In considering the best meat to sell, Herminjardwho left the tech sector to start a food business just a few years agoprioritized a GMO-free, pasture-based product. But she also stumbled on an opportunity no one else had seized: A population of organic, grassfed dairy cows being sold as conventional meat once the animals stopped producing an adequate supply of milk.
"I looked at where I could create value," she says. Indeed, part of her goal to pay the local dairy farmers in Northern California, where the company is based, for a premium product.
When Herminjard started doing research about the possibility of selling milk cows for meat, she was told, repeatedly, it couldn't be done. "It just doesn't taste good enough," many seasoned ranchers told her.
"It still just seemed like a gigantic waste that cows raised so well were being sent into the conventional stream," she recalls. So, she decided she's sell it ground as hamburger meat. Soon, however, Herminjard was experimenting with other cuts of meat from cows that had been treated well, and raised on pasture. She took it to several Bay Area chefs and they loved it.
"If you have dairy cows coming out of a conventional, confined situation where they're over-milked and not living under very good conditions, then it goes without saying that they'll be pretty unfit to eat," she says. But if they've been treated well, and have what ranchers call "good body condition," that might not be the case.
Today, Herminjard has relationships with a number of organic, pasture-based dairies in the area, and her suppliers alert her to cows they think will be good for her purposes. She then examines the animals and chooses them on a case-by case basis, harvesting around 10-15 a month.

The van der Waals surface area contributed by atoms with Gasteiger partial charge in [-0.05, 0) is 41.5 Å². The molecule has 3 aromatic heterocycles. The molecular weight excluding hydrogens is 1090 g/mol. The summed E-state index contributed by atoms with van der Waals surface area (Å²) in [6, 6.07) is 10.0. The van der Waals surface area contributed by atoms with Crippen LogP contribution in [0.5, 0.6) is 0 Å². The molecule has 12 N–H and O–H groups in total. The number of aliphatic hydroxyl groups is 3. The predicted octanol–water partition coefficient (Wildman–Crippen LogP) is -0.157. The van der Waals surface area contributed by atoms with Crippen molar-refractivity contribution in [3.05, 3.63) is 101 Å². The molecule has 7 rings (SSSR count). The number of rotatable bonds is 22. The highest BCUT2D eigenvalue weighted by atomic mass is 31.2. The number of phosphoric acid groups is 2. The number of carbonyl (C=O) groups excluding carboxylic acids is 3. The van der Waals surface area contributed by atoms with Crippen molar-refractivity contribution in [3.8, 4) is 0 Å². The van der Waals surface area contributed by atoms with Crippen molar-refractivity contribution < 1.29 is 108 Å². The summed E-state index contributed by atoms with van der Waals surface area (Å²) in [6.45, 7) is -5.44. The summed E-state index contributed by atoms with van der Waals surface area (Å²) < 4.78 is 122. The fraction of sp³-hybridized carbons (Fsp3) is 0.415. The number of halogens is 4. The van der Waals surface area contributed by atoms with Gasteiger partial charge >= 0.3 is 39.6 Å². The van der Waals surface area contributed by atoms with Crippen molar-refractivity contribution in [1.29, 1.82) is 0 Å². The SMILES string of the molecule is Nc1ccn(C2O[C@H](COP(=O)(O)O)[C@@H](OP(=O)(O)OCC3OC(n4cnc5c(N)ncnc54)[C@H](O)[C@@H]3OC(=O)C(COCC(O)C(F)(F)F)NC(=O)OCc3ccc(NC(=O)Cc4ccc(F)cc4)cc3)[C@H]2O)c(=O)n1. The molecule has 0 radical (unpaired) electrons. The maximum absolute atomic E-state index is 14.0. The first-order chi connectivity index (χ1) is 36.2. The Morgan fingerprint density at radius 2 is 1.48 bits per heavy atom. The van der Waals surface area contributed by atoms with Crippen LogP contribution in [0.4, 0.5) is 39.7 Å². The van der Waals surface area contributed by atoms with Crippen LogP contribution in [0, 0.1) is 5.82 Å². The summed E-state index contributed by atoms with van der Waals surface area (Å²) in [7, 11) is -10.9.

This number, however, is soon likely to increase, as Mindful Meats just rolled out a 1-lb package of ground beef, adding 15 new grocery stores to the four retailer that had carried a range of cuts behind their counters to date. Herminjard says the goal is to work with more organic dairy farms in California and beyond, in hopes of taking advantage of their place as first to carry the non-GMO label. "But ultimately," she adds, "The more companies to come into this space the better."
In addition to her entrepreneurial goals, Herminjard is clearly building a business with the big picture in mind. Before launching Mindful Meats, she volunteered at a small-scale farm and in a Berkeley restaurant, where she learned to butcher whole animals. "I really encourage others to get their hands in the process. It will change your interaction with the meat on your plate," she says.
Herminjard says she's thankful for the life force that comes from the animals (and will ultimately go back into feeding the grass they eat one day). She hopes this awareness of the cycle of life comes through in the product: "We're trying to appreciate them fully and bring back a lot of the intention and care to the animal itself. "